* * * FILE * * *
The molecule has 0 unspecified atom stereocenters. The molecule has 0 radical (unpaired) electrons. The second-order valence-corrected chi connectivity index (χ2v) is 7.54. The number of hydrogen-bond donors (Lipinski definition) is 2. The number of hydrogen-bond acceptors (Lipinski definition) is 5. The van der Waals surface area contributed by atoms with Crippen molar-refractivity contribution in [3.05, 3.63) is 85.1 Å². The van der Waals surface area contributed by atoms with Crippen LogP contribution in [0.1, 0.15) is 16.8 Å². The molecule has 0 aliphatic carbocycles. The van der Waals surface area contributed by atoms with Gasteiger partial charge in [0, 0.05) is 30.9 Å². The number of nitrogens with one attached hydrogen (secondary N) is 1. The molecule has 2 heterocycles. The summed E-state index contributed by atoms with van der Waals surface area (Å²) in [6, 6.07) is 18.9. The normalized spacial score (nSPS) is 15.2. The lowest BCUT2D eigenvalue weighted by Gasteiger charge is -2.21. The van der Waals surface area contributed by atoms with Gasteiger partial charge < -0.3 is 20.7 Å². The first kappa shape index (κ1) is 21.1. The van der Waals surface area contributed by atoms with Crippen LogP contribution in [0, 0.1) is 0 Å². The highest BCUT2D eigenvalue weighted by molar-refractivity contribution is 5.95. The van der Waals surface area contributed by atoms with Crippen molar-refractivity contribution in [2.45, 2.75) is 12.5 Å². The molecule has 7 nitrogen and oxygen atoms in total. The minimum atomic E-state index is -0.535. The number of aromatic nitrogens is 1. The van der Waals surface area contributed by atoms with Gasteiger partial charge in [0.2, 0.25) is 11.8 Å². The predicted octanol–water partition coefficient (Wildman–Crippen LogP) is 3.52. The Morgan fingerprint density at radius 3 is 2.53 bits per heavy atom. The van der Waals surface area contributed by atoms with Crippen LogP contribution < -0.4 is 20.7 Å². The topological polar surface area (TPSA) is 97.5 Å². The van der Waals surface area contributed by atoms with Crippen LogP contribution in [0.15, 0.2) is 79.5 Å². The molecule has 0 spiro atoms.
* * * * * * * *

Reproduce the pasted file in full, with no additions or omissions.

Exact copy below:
The molecule has 0 unspecified atom stereocenters. The molecule has 0 radical (unpaired) electrons. The second-order valence-corrected chi connectivity index (χ2v) is 7.54. The number of hydrogen-bond donors (Lipinski definition) is 2. The number of hydrogen-bond acceptors (Lipinski definition) is 5. The van der Waals surface area contributed by atoms with Crippen molar-refractivity contribution in [3.05, 3.63) is 85.1 Å². The van der Waals surface area contributed by atoms with Crippen LogP contribution in [0.1, 0.15) is 16.8 Å². The molecule has 0 aliphatic carbocycles. The van der Waals surface area contributed by atoms with Gasteiger partial charge in [0, 0.05) is 30.9 Å². The number of nitrogens with one attached hydrogen (secondary N) is 1. The molecule has 2 heterocycles. The summed E-state index contributed by atoms with van der Waals surface area (Å²) in [6, 6.07) is 18.9. The normalized spacial score (nSPS) is 15.2. The lowest BCUT2D eigenvalue weighted by Gasteiger charge is -2.21. The van der Waals surface area contributed by atoms with Gasteiger partial charge < -0.3 is 20.7 Å². The first kappa shape index (κ1) is 21.1. The van der Waals surface area contributed by atoms with Crippen LogP contribution in [0, 0.1) is 0 Å². The highest BCUT2D eigenvalue weighted by molar-refractivity contribution is 5.95. The van der Waals surface area contributed by atoms with Crippen molar-refractivity contribution in [2.45, 2.75) is 12.5 Å². The molecule has 7 nitrogen and oxygen atoms in total. The minimum atomic E-state index is -0.535. The number of aromatic nitrogens is 1. The van der Waals surface area contributed by atoms with Gasteiger partial charge in [0.2, 0.25) is 11.8 Å². The predicted octanol–water partition coefficient (Wildman–Crippen LogP) is 3.52. The Morgan fingerprint density at radius 3 is 2.53 bits per heavy atom. The van der Waals surface area contributed by atoms with Crippen LogP contribution < -0.4 is 20.7 Å². The topological polar surface area (TPSA) is 97.5 Å². The van der Waals surface area contributed by atoms with Crippen LogP contribution in [0.15, 0.2) is 79.5 Å². The molecule has 0 spiro atoms.